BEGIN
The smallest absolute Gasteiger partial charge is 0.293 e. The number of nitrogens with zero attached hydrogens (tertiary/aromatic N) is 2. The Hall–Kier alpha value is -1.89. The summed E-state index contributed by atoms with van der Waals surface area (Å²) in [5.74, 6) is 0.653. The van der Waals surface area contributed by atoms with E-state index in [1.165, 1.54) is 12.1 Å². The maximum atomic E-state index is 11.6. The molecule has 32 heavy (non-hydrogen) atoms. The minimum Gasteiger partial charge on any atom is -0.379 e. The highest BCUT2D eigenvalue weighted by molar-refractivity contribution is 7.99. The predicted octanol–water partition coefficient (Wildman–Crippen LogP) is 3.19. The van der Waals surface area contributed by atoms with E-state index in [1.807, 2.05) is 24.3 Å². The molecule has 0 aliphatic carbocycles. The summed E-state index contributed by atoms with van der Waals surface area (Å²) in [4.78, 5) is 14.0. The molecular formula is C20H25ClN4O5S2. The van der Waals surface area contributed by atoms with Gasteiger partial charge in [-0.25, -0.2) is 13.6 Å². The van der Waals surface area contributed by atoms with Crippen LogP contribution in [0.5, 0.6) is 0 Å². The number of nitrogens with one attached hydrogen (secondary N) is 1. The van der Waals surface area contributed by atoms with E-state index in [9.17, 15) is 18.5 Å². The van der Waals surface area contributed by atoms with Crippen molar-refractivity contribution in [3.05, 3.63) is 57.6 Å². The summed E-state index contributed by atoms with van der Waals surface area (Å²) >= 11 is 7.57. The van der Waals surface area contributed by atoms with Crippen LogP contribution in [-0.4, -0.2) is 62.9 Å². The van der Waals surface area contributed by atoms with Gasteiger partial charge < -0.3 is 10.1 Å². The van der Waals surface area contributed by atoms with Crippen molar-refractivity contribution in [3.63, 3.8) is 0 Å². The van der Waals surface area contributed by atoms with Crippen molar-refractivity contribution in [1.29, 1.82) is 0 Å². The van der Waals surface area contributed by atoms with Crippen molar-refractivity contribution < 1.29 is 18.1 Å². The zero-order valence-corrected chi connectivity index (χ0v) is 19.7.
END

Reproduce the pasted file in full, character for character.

The smallest absolute Gasteiger partial charge is 0.293 e. The number of nitrogens with zero attached hydrogens (tertiary/aromatic N) is 2. The Hall–Kier alpha value is -1.89. The summed E-state index contributed by atoms with van der Waals surface area (Å²) in [5.74, 6) is 0.653. The van der Waals surface area contributed by atoms with E-state index in [1.165, 1.54) is 12.1 Å². The maximum atomic E-state index is 11.6. The molecule has 32 heavy (non-hydrogen) atoms. The minimum Gasteiger partial charge on any atom is -0.379 e. The highest BCUT2D eigenvalue weighted by molar-refractivity contribution is 7.99. The predicted octanol–water partition coefficient (Wildman–Crippen LogP) is 3.19. The van der Waals surface area contributed by atoms with E-state index in [1.807, 2.05) is 24.3 Å². The molecule has 0 aliphatic carbocycles. The summed E-state index contributed by atoms with van der Waals surface area (Å²) in [4.78, 5) is 14.0. The molecular formula is C20H25ClN4O5S2. The van der Waals surface area contributed by atoms with Gasteiger partial charge in [-0.25, -0.2) is 13.6 Å². The van der Waals surface area contributed by atoms with Crippen LogP contribution in [0.5, 0.6) is 0 Å². The number of nitrogens with one attached hydrogen (secondary N) is 1. The van der Waals surface area contributed by atoms with E-state index in [9.17, 15) is 18.5 Å². The van der Waals surface area contributed by atoms with Crippen molar-refractivity contribution in [3.05, 3.63) is 57.6 Å². The summed E-state index contributed by atoms with van der Waals surface area (Å²) >= 11 is 7.57. The van der Waals surface area contributed by atoms with Crippen LogP contribution in [-0.4, -0.2) is 62.9 Å². The van der Waals surface area contributed by atoms with Gasteiger partial charge < -0.3 is 10.1 Å². The van der Waals surface area contributed by atoms with Crippen molar-refractivity contribution in [3.63, 3.8) is 0 Å². The van der Waals surface area contributed by atoms with Crippen molar-refractivity contribution in [1.29, 1.82) is 0 Å². The van der Waals surface area contributed by atoms with Crippen molar-refractivity contribution < 1.29 is 18.1 Å². The zero-order valence-corrected chi connectivity index (χ0v) is 19.7.